In order to help us perceive a character’s feelings or motivations, Wagner needed tools at his fingertips. One such technique is his use of fragments of melody, rhythm, or harmony as calling cards of a character, a place, an idea, an object, or a memory. These musical cells, from which he created the whole web of the music, he called leitmotiv. At its simplest, leitmotiv is a straightforward association of a nugget of tune with a character. Every time the character appears, or is mentioned or thought of by someone else, we hear that nugget. In the Ring, every character has his or her own leitmotiv, or signature tune. Other motifs in the story are attached to concepts, such as “spear,” the “gold,” or the “River Rhine.” There are in fact hundreds of leitmotivs in the Ring. They became a vast tapestry on which the music and the story hang.*

It is inspiring to think of this as the brand leitmotiv: a signature concept that the brand owns, and that can be brought to life through a variety of expressions while always being instinctively associated with the brand. Just like in Wagner’s music, the leitmotiv is sometimes hard to distinguish; however, it is always effective in evoking the brand. It’s almost never explicit, but you know when it’s there – you just feel it. And it brings the entire brand experience magically together, giving the brand the status of a ubiquitous, indispensable presence.

A brand’s leitmotiv is not, for instance, a visual, verbal, or aural element; these are, rather, codes. The leitmotiv is the overall, unifying theme and concept that those codes should help express.

This reflects the fact that the days in which a brand could manifest itself through elements of a visual identity are gone. In a multidimensional world, brands must be able to manifest themselves through a far broader and nuanced spectrum of means. Developing a brand leitmotiv is a way of owning a relevant, wider concept that creates salience for the brand. It is also a way of superseding the increasing limitations of traditional intellectual property and creating an association which, if successfully consolidated, results in uniquely strong differentiation – the kind that provides stronger protection than any trade mark could ever guarantee.

Think of Burberry, a brand that has driven impressive business growth by creating a coherent and compelling experience across a wonderfully diverse set of existing and newly created touchpoints. What makes the Burberry experience particularly effective is its omnipresent leitmotiv, Britishness. Whether it’s the choice of British testimonials or the falling leaves in a pictorial, or even the use of materials and furniture in its Regent Street store, Britishness is what consistently underscores this brand’s presence. Or even its absence, in fact: introduce Britishness as a theme, and, by now, Burberry will be a very likely association.

In retrospect, the turning point for this brand was the shift from owning merely a code – the once over-exposed check pattern – to owning a leitmotiv (a much more flexible, engaging, and purposeful property).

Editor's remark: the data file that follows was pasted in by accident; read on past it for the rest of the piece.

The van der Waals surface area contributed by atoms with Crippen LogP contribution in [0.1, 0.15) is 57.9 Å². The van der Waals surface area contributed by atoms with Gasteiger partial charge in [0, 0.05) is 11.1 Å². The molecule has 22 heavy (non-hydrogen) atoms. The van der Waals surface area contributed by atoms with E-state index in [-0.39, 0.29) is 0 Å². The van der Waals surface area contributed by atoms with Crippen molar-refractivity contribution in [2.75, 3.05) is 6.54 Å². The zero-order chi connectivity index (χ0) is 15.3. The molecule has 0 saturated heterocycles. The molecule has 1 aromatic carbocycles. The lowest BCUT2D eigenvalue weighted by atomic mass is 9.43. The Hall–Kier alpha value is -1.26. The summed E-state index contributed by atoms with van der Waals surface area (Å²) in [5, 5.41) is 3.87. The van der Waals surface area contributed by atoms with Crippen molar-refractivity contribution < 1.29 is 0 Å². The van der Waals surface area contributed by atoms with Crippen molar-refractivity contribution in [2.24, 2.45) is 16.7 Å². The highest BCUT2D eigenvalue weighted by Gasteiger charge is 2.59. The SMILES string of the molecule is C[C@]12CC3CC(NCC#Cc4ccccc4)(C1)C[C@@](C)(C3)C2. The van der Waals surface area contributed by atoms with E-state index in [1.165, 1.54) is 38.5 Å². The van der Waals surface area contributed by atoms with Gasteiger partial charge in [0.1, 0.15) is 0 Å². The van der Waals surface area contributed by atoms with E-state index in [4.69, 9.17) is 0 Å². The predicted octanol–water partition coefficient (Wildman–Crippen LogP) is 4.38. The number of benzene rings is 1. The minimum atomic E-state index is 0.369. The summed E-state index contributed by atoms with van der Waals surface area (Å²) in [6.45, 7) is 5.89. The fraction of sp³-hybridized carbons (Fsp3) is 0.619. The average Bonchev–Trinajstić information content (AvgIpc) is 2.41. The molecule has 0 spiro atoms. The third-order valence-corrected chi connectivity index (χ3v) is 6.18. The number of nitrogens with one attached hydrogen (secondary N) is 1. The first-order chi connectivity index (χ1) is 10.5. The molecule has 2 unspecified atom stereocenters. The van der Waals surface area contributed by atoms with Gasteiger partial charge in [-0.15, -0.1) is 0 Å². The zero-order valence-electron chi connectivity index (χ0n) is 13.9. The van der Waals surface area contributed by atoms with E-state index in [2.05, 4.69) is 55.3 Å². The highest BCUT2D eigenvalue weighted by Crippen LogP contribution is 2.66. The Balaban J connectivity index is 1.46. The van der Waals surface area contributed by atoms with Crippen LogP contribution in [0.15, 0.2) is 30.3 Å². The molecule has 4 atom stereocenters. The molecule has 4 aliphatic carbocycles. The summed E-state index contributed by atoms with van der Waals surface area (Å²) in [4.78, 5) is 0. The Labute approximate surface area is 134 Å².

For a brand like Prada, the leitmotiv could possibly be defined as being avant-garde. This echoes through the maison’s bold, provocative product design, the adventurous architecture of its flagship Epicenter stores; it vibrates across the brand’s selective artist collaborations, its landmark Fondazione Prada in Milan, and its involvement in the Venice Biennale. Prada’s leitmotiv is implicit, but it can be felt across every single public act of this brand. As a result, it brings everything beautifully together, giving the brand a salience that goes beyond its industry. This also provides the brand with a strong edge: when you think about it, Prada is very similar (in terms of its Tuscan origin, products, touchpoints, and business model) to the likes of Gucci and Ferragamo. Yet, Prada’s brand leitmotiv allows it to conceive and design an experience that creates, all other things equal, deep differentiation.

Or, think of Red Bull, a brand whose leitmotiv is at the border between energy and bravado. That leitmotiv is at the heart of the entire experience: from its F1 investment to Felix Baumgartner’s near-orbital drop and everything that’s in between, Red Bull has succeeded in creating a relevance that stretches far beyond its product – an energy drink. By finding highly impactful ways of playing to its leitmotiv, this brand has touched audiences that would have been completely indifferent to traditional product-focused communication initiatives.

These examples show the power of the leitmotiv in providing these brands with a “gravitational field” that expands far beyond the reach of their products as such.

To this end, a brand leitmotiv is rooted in, but radically distinct from, constructs such as a purpose, a positioning, or a proposition. While these concepts, in various ways, represent what the brand stands for, the leitmotiv is what will stand for the brand.